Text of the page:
Mr. Cat found an empty and followed me into our apartment building foyer into which I threw the little ingrate. Thank the firemen! I called back to Mr. This Cat as I ascended the stairs and sucked the blood pouring from my hands. He did.

As I thought about the incubation period for rabies and wondered if feline distemper was communicable to humans, I brought Spiderkitten upstairs and opened up the box. It spat and hissed some more. Such anger in such a little kitten.

That night, we spent a sleepless night listening to
Spiderkitten cry pitifully for its mother, root about the bedroom for a place to hide, and hiss and spit at me whenever I approached it, until it - and by extension we - all fell asleep around 6 a.m. We woke up a few hours later to find it curled up asleep on the floor beside our bed.

We weighed our options but knew that we couldn't keep it; we were going away on the weekend and we couldn't leave this feral firebrand alone for three days, no matter how cute it was. (And it was.) With throbbing and possibly rabid hands - I grabbed Spiderkitten and returned it to its box. Mr. This Cat and I went out and rounded the corner to the normally locked door of the building which is home to Slutty Mom Cat and her brood.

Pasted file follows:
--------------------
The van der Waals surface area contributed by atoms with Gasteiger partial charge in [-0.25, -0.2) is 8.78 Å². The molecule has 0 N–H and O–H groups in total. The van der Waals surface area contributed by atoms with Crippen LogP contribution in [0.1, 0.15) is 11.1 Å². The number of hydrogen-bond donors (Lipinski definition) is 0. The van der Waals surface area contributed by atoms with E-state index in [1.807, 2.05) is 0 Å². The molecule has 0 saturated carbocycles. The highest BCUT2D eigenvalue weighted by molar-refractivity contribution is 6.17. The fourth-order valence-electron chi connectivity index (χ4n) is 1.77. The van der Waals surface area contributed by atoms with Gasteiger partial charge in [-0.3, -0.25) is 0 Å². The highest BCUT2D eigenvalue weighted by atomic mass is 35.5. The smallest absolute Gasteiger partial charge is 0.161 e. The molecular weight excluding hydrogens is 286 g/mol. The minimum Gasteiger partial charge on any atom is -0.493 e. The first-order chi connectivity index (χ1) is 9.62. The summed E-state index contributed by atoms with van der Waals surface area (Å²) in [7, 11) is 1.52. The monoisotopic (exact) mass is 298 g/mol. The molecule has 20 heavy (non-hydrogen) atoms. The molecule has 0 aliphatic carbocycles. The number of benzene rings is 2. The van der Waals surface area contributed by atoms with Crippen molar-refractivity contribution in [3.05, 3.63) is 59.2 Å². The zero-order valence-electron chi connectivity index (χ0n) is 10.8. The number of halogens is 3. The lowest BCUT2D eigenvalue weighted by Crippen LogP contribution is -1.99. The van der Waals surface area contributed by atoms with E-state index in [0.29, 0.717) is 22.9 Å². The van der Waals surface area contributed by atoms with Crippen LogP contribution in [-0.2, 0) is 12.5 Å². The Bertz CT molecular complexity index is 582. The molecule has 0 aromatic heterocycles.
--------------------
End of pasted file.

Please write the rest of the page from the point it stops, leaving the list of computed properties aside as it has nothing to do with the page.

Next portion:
The door was open and we climbed the stairs to her penthouse. The door to the top floor was uncharacteristically open as well, and entered the unfinished space, bending down below the rafters. Slutty Mom Cat was there as were the other three kittens.

From deep within its box Spiderkitten began to meow and Mom's ears perked up. We positioned the box in the middle of the room, opened it up, and stepped back. Slutty Mom Cat approached the box and, at the same time, Spiderkitten popped out. Mother and kitten ran towards each other and there was much headbutting and mewling.

As Mr. This Cat later said, if you had seen this reunion and not been moved to tears, you would have to have a heart of stone.